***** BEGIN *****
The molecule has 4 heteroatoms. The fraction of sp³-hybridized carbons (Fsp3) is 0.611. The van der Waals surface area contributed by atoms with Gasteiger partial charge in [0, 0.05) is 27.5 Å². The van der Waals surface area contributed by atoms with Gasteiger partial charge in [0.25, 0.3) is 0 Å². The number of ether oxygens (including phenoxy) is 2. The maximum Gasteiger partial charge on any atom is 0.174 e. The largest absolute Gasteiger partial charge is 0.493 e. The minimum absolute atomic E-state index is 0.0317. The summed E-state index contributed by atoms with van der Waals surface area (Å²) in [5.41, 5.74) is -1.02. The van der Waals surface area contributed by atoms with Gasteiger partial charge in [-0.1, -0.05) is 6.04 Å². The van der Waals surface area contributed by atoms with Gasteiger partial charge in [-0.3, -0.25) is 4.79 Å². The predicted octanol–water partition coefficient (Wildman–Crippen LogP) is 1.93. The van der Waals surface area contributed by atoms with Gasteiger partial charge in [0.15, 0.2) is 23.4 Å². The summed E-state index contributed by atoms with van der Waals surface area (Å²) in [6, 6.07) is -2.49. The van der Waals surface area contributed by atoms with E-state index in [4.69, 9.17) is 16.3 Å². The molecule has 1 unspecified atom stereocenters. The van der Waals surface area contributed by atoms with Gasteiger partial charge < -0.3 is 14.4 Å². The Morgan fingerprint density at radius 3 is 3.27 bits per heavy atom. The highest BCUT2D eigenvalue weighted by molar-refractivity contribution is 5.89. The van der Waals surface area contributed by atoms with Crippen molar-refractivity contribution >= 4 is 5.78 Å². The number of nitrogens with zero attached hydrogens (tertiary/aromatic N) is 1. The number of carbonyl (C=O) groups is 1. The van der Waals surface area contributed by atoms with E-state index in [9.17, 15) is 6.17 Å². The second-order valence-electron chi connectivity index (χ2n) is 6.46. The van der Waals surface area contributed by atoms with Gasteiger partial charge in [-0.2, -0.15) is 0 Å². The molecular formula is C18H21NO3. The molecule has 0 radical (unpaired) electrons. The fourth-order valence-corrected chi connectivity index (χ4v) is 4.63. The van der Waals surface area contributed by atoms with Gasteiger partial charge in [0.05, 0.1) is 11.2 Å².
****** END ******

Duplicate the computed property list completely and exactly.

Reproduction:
The molecule has 4 heteroatoms. The fraction of sp³-hybridized carbons (Fsp3) is 0.611. The van der Waals surface area contributed by atoms with Gasteiger partial charge in [0, 0.05) is 27.5 Å². The van der Waals surface area contributed by atoms with Gasteiger partial charge in [0.25, 0.3) is 0 Å². The number of ether oxygens (including phenoxy) is 2. The maximum Gasteiger partial charge on any atom is 0.174 e. The largest absolute Gasteiger partial charge is 0.493 e. The minimum absolute atomic E-state index is 0.0317. The summed E-state index contributed by atoms with van der Waals surface area (Å²) in [5.41, 5.74) is -1.02. The van der Waals surface area contributed by atoms with Gasteiger partial charge in [-0.1, -0.05) is 6.04 Å². The van der Waals surface area contributed by atoms with Gasteiger partial charge in [-0.3, -0.25) is 4.79 Å². The predicted octanol–water partition coefficient (Wildman–Crippen LogP) is 1.93. The van der Waals surface area contributed by atoms with Gasteiger partial charge in [0.15, 0.2) is 23.4 Å². The summed E-state index contributed by atoms with van der Waals surface area (Å²) in [6, 6.07) is -2.49. The van der Waals surface area contributed by atoms with E-state index in [4.69, 9.17) is 16.3 Å². The molecule has 1 unspecified atom stereocenters. The van der Waals surface area contributed by atoms with Gasteiger partial charge < -0.3 is 14.4 Å². The Morgan fingerprint density at radius 3 is 3.27 bits per heavy atom. The highest BCUT2D eigenvalue weighted by molar-refractivity contribution is 5.89. The van der Waals surface area contributed by atoms with Crippen molar-refractivity contribution >= 4 is 5.78 Å². The number of nitrogens with zero attached hydrogens (tertiary/aromatic N) is 1. The number of carbonyl (C=O) groups is 1. The van der Waals surface area contributed by atoms with E-state index in [9.17, 15) is 6.17 Å². The second-order valence-electron chi connectivity index (χ2n) is 6.46. The van der Waals surface area contributed by atoms with Gasteiger partial charge in [-0.2, -0.15) is 0 Å². The molecular formula is C18H21NO3. The molecule has 0 radical (unpaired) electrons. The fourth-order valence-corrected chi connectivity index (χ4v) is 4.63. The van der Waals surface area contributed by atoms with Gasteiger partial charge in [0.05, 0.1) is 11.2 Å².